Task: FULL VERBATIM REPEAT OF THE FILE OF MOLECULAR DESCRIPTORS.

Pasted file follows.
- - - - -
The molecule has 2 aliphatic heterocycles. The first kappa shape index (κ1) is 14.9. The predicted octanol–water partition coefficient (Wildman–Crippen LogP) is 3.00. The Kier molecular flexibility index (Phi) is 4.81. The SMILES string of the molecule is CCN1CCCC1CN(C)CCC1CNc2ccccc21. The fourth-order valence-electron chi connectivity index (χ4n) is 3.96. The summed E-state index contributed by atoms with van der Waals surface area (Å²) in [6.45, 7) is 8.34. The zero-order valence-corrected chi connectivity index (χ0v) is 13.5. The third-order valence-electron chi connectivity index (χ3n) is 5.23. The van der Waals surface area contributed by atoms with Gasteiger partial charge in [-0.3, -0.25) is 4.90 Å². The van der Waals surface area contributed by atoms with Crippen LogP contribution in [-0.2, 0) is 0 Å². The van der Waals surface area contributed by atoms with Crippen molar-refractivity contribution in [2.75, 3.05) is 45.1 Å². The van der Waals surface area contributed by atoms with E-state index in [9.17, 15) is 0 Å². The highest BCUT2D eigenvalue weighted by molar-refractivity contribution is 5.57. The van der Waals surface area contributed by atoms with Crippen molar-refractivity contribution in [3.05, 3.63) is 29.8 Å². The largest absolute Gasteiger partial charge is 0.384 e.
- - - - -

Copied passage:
The molecule has 2 aliphatic heterocycles. The first kappa shape index (κ1) is 14.9. The predicted octanol–water partition coefficient (Wildman–Crippen LogP) is 3.00. The Kier molecular flexibility index (Phi) is 4.81. The SMILES string of the molecule is CCN1CCCC1CN(C)CCC1CNc2ccccc21. The fourth-order valence-electron chi connectivity index (χ4n) is 3.96. The summed E-state index contributed by atoms with van der Waals surface area (Å²) in [6.45, 7) is 8.34. The zero-order valence-corrected chi connectivity index (χ0v) is 13.5. The third-order valence-electron chi connectivity index (χ3n) is 5.23. The van der Waals surface area contributed by atoms with Gasteiger partial charge in [-0.3, -0.25) is 4.90 Å². The van der Waals surface area contributed by atoms with Crippen LogP contribution in [-0.2, 0) is 0 Å². The van der Waals surface area contributed by atoms with Crippen molar-refractivity contribution in [2.75, 3.05) is 45.1 Å². The van der Waals surface area contributed by atoms with E-state index in [9.17, 15) is 0 Å². The highest BCUT2D eigenvalue weighted by molar-refractivity contribution is 5.57. The van der Waals surface area contributed by atoms with Crippen molar-refractivity contribution in [3.05, 3.63) is 29.8 Å². The largest absolute Gasteiger partial charge is 0.384 e.